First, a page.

I have written this post to participate for the first time in Karen’s Coffee Chat contest.
I was the first-born and a male. In our part of the world, that is the passport to all sorts of goodies from the parents, grand parents, sundry relatives, neighbors and just about every body else. In my westernized family however it meant nothing more than just a welcome addition to the family.
What I remember most of my childhood is being responsible for my younger siblings.
I do not particularly remember other parts of my childhood with much clarity. A brother followed fifteen months later and yet another two years after the second. My earliest memories start from about the time when our sister was born six and a half years after I was born.
Being the eldest, I was responsible to maintain law and order with the two younger siblings and my first distinctly remembered occasion is when my sister was born in a nursing home. Our father and his close friend, K had taken us to see our little sister. K dropped us off at the entrance and went to park the car. We went inside, came out quickly as we were too noisy and the staff shooed us away. When we came out, K was just entering and my youngest brother shouted loud and clear that he should not enter the room as no one was being allowed inside. What was remarkable about this announcement was that he was called by the first name like my father would call him, unlike what we used to call him – Uncle K!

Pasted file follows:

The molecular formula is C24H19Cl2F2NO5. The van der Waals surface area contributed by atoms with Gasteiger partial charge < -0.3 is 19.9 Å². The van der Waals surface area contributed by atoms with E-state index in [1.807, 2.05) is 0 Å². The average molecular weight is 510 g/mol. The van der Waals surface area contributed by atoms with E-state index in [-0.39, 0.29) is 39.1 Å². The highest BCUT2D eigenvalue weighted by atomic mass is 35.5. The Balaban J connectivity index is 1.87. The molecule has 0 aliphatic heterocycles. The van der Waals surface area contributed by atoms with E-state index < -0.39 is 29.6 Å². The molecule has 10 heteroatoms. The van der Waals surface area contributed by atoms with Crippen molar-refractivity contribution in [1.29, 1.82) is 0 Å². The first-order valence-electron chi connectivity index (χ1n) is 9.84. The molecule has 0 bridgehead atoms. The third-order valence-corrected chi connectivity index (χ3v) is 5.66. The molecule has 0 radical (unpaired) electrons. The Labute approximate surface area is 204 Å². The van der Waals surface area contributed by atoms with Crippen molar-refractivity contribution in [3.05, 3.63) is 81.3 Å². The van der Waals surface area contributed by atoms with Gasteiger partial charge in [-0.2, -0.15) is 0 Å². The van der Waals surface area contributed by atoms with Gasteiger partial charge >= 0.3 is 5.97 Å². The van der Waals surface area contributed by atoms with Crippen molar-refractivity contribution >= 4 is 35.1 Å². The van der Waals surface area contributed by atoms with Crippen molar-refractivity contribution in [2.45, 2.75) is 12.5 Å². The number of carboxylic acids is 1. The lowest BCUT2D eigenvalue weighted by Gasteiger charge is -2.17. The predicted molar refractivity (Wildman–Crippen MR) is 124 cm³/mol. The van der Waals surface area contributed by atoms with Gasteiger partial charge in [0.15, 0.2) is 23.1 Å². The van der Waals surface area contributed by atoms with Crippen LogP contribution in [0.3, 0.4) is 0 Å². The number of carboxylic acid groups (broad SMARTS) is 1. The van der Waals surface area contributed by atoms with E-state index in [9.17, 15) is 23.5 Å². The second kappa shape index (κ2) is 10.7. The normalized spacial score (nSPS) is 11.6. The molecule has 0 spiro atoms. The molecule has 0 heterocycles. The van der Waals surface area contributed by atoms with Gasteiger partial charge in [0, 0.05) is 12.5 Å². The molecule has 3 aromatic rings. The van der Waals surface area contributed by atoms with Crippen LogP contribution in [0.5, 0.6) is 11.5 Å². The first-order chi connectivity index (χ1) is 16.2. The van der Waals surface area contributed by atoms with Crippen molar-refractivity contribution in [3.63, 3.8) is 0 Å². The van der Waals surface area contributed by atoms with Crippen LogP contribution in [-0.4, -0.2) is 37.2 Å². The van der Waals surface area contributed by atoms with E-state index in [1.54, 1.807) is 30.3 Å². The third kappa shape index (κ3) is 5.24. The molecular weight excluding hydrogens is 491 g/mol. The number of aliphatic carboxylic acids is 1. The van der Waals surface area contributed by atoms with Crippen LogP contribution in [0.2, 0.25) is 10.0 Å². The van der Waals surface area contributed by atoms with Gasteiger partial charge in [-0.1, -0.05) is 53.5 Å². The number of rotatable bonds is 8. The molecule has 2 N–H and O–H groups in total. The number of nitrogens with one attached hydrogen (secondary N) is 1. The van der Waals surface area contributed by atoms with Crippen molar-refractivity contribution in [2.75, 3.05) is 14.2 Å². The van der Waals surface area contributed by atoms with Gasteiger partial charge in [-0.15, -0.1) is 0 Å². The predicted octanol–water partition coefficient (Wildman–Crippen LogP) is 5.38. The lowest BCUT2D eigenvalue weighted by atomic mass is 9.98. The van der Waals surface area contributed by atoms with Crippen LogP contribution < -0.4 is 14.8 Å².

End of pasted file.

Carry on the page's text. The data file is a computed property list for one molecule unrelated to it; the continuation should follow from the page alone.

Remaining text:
By and large we had a cheerful and happy upbringing till my sister was about 2 years old. She was diagnosed with polio and suffered severe attacks on her left side. I was again made her caregiver apart from my parents and was with her through all the exercises and other regimes that she underwent at that tender age. She would hate to put on the calipers and I would gently persuade her. As we grew up I would get her to box with me as part of her exercise and she grew up just fine. While her left side is still a bit weak, she is quite normal otherwise. The bond that was built then continues as strong as ever today, after 60 years!
By the time my sister was able to be on her own, I had to go to live with my paternal uncle to go to school and that is a separate story altogether. I therefore did not have too much a typical childhood, though there were the usual games, broken bones, windows, outings and other diversions. They were just at a much lower intensity for me, though my two brothers had their higher share of such fun times.
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